Does My Dog Need A Health Certificate When Flying?
Yes and no.
A health certificate when flying with your dog can vary state-to-state and with individual airlines. For example, if your dog is going to be checked (in the cargo of the plane—BTW this is banned for flat nosed breeds like frenchies but all others are OK) then you need a health certificate. Most airlines don’t require a health certificate for pets flying in-cabin.
What is a health certificate?
It’s a piece of paper stating that your pet is healthy to fly and current on all his/her vaccinations. It must be issued and signed by your vet and can cost anywhere from $25-70. It’s like a normal check-up and should take less than 20 minutes.
Health certificates are valid for 30 days.
If you’re flying domestic with your pet, a health certificate isn’t required except a few airlines (Alaska Airlines + Hawaiian Air) so be sure to call or search your airline’s website to double check their rules. This page/table at Dog Jaunt has an extensive list of most airlines and their requirements.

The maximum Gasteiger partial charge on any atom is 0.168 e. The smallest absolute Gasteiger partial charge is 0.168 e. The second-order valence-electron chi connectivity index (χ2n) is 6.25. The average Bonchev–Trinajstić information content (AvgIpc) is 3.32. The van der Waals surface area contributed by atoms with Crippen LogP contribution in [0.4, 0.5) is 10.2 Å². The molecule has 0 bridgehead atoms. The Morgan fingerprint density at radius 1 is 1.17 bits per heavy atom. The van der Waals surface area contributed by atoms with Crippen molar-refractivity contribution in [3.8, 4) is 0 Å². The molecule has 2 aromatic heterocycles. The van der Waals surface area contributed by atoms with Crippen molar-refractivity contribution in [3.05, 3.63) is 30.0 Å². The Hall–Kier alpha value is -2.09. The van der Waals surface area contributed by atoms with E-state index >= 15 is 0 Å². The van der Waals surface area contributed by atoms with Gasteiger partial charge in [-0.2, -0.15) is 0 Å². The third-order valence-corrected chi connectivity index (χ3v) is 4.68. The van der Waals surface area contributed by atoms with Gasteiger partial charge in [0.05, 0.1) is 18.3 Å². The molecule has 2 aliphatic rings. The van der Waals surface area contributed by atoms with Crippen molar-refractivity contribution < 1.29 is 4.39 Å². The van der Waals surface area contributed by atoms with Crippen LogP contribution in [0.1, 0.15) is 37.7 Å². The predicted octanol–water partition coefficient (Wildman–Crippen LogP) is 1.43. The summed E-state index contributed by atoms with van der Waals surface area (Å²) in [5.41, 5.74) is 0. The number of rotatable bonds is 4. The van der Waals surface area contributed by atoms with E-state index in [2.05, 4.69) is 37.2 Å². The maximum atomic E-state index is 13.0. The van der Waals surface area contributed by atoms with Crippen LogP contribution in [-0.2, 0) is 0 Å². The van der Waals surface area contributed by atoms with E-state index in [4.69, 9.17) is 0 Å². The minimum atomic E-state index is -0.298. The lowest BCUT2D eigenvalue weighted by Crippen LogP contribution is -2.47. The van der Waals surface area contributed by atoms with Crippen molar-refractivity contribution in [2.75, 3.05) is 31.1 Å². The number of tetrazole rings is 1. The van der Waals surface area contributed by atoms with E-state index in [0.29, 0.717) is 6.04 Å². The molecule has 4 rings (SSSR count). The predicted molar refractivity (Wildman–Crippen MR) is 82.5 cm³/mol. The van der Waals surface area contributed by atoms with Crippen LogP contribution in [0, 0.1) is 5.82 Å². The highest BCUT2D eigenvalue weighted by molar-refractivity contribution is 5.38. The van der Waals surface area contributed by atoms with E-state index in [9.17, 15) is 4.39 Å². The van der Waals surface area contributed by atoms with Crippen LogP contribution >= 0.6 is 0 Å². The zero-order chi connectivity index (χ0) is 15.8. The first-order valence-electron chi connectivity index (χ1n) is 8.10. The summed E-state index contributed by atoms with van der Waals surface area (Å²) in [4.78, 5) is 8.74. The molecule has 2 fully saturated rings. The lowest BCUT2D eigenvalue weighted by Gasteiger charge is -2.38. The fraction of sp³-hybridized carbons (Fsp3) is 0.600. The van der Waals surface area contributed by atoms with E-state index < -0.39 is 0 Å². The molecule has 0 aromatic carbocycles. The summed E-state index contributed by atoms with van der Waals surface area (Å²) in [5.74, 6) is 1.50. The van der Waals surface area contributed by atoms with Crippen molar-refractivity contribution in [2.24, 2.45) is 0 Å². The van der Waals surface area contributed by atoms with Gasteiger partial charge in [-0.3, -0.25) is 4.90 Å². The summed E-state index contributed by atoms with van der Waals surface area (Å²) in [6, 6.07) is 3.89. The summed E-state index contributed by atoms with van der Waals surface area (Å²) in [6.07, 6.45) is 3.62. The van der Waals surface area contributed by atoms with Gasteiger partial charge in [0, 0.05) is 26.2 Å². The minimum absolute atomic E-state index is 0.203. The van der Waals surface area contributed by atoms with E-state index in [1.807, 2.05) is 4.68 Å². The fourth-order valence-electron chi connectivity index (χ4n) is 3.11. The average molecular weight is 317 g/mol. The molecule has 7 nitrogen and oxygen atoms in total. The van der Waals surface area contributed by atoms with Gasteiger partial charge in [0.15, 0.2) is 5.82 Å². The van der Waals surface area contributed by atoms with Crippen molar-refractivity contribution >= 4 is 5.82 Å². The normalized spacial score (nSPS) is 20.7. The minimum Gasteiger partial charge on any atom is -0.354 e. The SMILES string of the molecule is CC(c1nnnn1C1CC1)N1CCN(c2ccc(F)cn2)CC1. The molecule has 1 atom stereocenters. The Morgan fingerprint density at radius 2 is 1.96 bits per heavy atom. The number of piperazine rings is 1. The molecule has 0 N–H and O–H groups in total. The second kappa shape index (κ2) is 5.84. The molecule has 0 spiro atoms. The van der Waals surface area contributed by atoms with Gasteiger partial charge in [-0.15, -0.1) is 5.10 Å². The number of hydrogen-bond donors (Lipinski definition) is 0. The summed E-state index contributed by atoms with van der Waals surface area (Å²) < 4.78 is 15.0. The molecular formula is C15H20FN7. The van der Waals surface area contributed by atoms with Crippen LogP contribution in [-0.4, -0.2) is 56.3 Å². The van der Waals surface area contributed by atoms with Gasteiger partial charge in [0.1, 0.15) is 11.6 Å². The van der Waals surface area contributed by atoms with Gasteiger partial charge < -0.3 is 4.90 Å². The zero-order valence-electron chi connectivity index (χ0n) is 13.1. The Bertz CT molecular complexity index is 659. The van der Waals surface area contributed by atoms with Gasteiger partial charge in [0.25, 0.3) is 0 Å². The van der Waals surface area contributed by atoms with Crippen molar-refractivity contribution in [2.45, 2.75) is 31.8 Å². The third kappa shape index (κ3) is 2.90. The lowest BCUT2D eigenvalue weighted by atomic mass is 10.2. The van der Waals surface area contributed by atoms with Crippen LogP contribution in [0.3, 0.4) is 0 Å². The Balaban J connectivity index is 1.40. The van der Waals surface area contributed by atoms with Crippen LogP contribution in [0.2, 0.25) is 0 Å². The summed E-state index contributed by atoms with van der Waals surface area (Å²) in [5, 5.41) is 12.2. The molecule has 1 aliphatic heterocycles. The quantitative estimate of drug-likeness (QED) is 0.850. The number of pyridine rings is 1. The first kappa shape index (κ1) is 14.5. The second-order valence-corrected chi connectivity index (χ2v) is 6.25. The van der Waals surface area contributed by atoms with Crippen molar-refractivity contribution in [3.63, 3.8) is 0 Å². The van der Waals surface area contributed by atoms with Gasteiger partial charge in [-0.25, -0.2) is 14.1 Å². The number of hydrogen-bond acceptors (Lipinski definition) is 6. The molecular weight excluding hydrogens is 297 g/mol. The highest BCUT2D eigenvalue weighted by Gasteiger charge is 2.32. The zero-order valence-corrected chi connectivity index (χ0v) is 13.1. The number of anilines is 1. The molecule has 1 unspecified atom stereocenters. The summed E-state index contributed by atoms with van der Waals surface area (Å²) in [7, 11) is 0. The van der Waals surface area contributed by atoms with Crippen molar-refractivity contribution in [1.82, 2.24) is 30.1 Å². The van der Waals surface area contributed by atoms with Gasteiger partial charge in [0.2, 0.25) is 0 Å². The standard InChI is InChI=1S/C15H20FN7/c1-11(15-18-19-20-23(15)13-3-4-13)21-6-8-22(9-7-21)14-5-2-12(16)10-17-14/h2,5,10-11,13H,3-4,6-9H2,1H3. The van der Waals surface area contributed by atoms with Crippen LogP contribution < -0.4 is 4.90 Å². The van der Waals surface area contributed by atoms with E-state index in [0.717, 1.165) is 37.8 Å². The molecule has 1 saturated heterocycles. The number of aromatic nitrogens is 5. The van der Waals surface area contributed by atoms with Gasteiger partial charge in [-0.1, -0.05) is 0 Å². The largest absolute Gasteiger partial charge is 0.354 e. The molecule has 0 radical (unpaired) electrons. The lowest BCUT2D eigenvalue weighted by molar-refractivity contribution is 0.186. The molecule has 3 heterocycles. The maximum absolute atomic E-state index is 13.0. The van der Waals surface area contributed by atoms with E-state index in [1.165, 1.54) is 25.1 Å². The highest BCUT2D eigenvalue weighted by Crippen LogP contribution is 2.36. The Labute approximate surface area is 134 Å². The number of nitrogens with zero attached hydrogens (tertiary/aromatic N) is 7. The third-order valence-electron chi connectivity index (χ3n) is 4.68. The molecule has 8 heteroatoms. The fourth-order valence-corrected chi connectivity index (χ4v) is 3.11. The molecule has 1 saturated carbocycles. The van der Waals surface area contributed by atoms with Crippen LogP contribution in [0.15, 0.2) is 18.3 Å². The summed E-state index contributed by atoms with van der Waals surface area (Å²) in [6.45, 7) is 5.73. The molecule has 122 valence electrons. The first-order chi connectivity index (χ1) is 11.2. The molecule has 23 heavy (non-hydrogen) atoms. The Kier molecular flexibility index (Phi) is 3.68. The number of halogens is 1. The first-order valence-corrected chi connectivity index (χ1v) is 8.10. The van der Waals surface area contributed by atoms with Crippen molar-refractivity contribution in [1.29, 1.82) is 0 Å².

Now for international travel, you need the country’s specific health certificate (usually multiple pages) and have it stamped by your local USDA office. You can find my step-by-step guide traveling from USA to Paris and find other countries’ rules + forms directly on the USDA Pet Travel page. Select the country from their drop-down menu and follow the steps.
Along with these health certificates, you also need to purchase a pet ticket from your airline—they are usually $100-125 one way and allows you to bring your dog on board in an airline-approved carrier. They stay in the carrier under the seat in front of you. Always book ASAP as most airlines have a limit for the number of pets they allow on board. Happy flying!